Public awareness should be raised about community pharmacy teams being “highly skilled, knowledgeable and easily accessible professionals providing important health and wellbeing services”, according to the National Institute for health and Care Excellence (Nice).
NHS England, clinical commissioning groups and local authorities should work towards this goal, it said in a new quality standard on the sector published last week (August 28).
Community pharmacies should also work with other service providers to “raise the profile of teams and inspire confidence in [them] as a valuable resource for health and wellbeing support”, according to the guidance.
Recognising the role of community pharmacies and their skills “should improve confidence” in the services they provide and “help to overcome barriers to taking full advantage of this valuable resource”, the organisation said in one of four ‘quality statements’ contained in the standard.
In a draft version of the guidance published earlier this year (January 17), Nice said the “lack of awareness of their [pharmacy teams’] skills” among the public and healthcare professionals, combined with the “long-held view” that they are “responsible mainly for dispensing medicines”, presents a barrier to them “fulfilling their full potential”.
In the guidance last week, Nice also highlighted that – being at the heart of the community – pharmacies have “a good understanding of [patients'] needs and challenges”.
“This knowledge and expertise within community pharmacies can inform commissioning of health and wellbeing interventions that are most relevant to the local population and will have the biggest impact on health inequalities,” it said.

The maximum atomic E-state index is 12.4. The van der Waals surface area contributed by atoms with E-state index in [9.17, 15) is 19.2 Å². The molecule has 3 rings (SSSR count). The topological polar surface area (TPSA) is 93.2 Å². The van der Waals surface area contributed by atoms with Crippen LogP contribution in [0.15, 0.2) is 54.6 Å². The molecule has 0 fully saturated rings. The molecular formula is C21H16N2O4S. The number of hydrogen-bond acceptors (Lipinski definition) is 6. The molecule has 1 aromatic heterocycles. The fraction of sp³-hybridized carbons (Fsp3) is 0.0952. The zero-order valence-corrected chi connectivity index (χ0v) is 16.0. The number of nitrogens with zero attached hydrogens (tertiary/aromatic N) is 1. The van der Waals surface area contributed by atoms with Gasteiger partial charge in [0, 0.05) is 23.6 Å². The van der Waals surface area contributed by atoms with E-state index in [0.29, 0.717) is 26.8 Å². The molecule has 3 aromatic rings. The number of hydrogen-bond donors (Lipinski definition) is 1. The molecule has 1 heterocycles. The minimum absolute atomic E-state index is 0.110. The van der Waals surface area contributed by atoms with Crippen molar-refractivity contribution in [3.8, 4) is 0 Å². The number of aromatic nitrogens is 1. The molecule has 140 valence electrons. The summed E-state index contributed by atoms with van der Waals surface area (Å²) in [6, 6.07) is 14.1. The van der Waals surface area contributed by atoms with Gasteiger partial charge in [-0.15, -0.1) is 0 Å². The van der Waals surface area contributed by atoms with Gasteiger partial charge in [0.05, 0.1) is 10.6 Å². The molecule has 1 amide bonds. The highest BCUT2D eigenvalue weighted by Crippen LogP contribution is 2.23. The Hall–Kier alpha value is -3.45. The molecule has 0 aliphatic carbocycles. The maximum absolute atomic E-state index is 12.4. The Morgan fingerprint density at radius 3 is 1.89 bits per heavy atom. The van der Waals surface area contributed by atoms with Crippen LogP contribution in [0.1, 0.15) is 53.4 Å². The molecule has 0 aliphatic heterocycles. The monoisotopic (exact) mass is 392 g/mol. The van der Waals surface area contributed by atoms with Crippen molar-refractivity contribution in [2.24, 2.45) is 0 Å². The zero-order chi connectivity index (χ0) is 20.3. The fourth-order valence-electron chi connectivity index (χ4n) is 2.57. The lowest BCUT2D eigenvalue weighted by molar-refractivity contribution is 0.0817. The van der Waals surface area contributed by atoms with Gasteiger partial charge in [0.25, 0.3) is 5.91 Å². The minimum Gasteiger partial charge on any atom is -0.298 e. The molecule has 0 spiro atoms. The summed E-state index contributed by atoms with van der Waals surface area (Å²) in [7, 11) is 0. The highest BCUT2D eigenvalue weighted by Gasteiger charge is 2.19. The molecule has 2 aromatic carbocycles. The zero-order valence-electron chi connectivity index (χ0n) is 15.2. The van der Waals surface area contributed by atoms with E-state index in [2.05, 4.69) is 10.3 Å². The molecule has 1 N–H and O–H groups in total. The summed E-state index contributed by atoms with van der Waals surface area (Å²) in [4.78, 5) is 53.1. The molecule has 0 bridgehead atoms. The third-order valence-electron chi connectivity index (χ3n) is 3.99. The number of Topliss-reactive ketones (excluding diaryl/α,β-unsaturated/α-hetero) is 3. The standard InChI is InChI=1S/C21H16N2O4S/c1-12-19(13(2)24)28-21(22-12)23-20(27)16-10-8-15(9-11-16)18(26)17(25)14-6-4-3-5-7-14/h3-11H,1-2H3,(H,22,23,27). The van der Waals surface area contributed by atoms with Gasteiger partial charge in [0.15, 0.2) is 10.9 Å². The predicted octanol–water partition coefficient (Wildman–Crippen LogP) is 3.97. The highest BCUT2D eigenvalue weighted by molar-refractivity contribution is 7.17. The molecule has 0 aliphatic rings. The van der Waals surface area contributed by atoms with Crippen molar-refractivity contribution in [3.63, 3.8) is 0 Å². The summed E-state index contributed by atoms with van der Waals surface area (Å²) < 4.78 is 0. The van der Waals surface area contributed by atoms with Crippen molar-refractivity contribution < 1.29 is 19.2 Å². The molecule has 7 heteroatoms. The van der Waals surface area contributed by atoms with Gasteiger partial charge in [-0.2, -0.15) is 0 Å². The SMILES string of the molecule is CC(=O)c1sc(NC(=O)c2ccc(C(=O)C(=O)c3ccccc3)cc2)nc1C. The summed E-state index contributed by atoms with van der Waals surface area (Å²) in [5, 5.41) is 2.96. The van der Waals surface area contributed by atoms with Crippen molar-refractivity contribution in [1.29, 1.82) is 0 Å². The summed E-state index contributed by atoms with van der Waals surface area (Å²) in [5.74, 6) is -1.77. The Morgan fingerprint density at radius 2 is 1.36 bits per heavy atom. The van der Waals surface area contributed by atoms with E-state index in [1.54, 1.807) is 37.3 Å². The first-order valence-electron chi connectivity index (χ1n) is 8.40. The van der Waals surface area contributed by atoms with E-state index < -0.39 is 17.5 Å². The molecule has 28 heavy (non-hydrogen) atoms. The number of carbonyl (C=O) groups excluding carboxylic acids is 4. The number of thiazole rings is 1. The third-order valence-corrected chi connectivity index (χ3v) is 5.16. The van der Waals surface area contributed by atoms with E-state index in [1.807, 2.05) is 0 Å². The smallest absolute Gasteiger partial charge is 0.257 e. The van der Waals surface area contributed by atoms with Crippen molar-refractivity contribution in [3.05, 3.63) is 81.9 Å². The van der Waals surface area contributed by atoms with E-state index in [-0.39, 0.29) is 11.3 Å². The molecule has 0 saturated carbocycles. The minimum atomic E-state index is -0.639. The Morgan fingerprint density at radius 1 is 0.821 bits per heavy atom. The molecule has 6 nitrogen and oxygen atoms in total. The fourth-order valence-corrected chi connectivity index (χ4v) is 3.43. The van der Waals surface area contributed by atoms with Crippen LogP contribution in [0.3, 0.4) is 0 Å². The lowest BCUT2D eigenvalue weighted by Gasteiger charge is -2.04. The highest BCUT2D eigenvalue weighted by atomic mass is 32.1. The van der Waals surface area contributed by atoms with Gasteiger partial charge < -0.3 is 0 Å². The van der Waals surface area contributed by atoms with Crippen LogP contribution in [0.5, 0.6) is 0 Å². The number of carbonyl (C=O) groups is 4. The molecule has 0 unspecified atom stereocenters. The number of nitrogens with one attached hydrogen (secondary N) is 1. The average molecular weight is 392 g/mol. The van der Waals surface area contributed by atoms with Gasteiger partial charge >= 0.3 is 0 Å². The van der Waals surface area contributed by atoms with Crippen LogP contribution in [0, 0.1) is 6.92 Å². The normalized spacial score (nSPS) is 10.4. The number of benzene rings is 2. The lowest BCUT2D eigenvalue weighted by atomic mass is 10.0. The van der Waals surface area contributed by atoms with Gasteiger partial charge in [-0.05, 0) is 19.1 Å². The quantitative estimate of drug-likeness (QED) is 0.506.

The community pharmacy sector also has the ability to “play a greater role” than it currently does in prevention, the early detection of health issues, the management of minor illness and in “health promotion”, Nice added.
Commissioners should work with service providers to understand which health needs should be prioritised in a locality, for example by surveying community pharmacy teams on the services they provide, it said.
The Nice guidance recognises community pharmacies as “local healthcare hubs that could and should work in partnership with GP surgeries to provide integrated healthcare with triage from one to the other”, Steve Anderson, group managing director of Rowlands Pharmacy’s parent company Phoenix UK, said in a statement last week (August 28).
However, the sector's potential to "spearhead improved healthcare outcomes” can only become a reality if it receives “political commitment and financial investment”, he added.
“The frontline role that community pharmacy played during the height of the COVID-19 crisis demonstrated how important the network is to safeguarding the health of our nation,” Mr Anderson said.